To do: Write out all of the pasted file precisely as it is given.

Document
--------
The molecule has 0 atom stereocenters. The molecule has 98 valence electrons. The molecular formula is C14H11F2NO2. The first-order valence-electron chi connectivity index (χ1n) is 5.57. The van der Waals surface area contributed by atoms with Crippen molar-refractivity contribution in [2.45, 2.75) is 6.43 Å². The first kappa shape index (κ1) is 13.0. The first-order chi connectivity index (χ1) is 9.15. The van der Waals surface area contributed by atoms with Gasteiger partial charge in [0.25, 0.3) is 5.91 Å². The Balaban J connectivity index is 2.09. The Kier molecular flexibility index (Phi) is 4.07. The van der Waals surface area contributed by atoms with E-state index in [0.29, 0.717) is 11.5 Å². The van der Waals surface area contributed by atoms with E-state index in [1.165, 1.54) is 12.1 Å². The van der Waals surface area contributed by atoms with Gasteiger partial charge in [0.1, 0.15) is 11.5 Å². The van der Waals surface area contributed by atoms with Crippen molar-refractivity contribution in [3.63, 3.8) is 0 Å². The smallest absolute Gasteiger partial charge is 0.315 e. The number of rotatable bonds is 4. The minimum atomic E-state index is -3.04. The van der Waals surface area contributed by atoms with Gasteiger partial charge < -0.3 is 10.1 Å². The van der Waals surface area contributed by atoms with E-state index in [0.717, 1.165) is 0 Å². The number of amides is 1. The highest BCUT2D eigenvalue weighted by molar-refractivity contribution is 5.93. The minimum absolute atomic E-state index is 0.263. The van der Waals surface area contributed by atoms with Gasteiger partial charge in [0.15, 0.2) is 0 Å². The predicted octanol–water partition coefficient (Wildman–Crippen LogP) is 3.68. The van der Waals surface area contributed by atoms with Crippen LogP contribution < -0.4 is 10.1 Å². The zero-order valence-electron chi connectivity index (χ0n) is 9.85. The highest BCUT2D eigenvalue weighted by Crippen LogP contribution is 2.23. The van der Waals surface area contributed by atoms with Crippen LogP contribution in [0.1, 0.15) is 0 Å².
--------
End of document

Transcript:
The molecule has 0 atom stereocenters. The molecule has 98 valence electrons. The molecular formula is C14H11F2NO2. The first-order valence-electron chi connectivity index (χ1n) is 5.57. The van der Waals surface area contributed by atoms with Crippen molar-refractivity contribution in [2.45, 2.75) is 6.43 Å². The first kappa shape index (κ1) is 13.0. The first-order chi connectivity index (χ1) is 9.15. The van der Waals surface area contributed by atoms with Gasteiger partial charge in [0.25, 0.3) is 5.91 Å². The Balaban J connectivity index is 2.09. The Kier molecular flexibility index (Phi) is 4.07. The van der Waals surface area contributed by atoms with E-state index in [0.29, 0.717) is 11.5 Å². The van der Waals surface area contributed by atoms with E-state index in [1.165, 1.54) is 12.1 Å². The van der Waals surface area contributed by atoms with Gasteiger partial charge in [0.1, 0.15) is 11.5 Å². The van der Waals surface area contributed by atoms with Crippen molar-refractivity contribution in [3.63, 3.8) is 0 Å². The smallest absolute Gasteiger partial charge is 0.315 e. The number of rotatable bonds is 4. The minimum atomic E-state index is -3.04. The van der Waals surface area contributed by atoms with Gasteiger partial charge < -0.3 is 10.1 Å². The van der Waals surface area contributed by atoms with E-state index in [0.717, 1.165) is 0 Å². The number of amides is 1. The highest BCUT2D eigenvalue weighted by molar-refractivity contribution is 5.93. The minimum absolute atomic E-state index is 0.263. The van der Waals surface area contributed by atoms with Gasteiger partial charge in [0.15, 0.2) is 0 Å². The predicted octanol–water partition coefficient (Wildman–Crippen LogP) is 3.68. The van der Waals surface area contributed by atoms with Crippen LogP contribution < -0.4 is 10.1 Å². The zero-order valence-electron chi connectivity index (χ0n) is 9.85. The highest BCUT2D eigenvalue weighted by Crippen LogP contribution is 2.23. The van der Waals surface area contributed by atoms with Crippen LogP contribution in [0.1, 0.15) is 0 Å².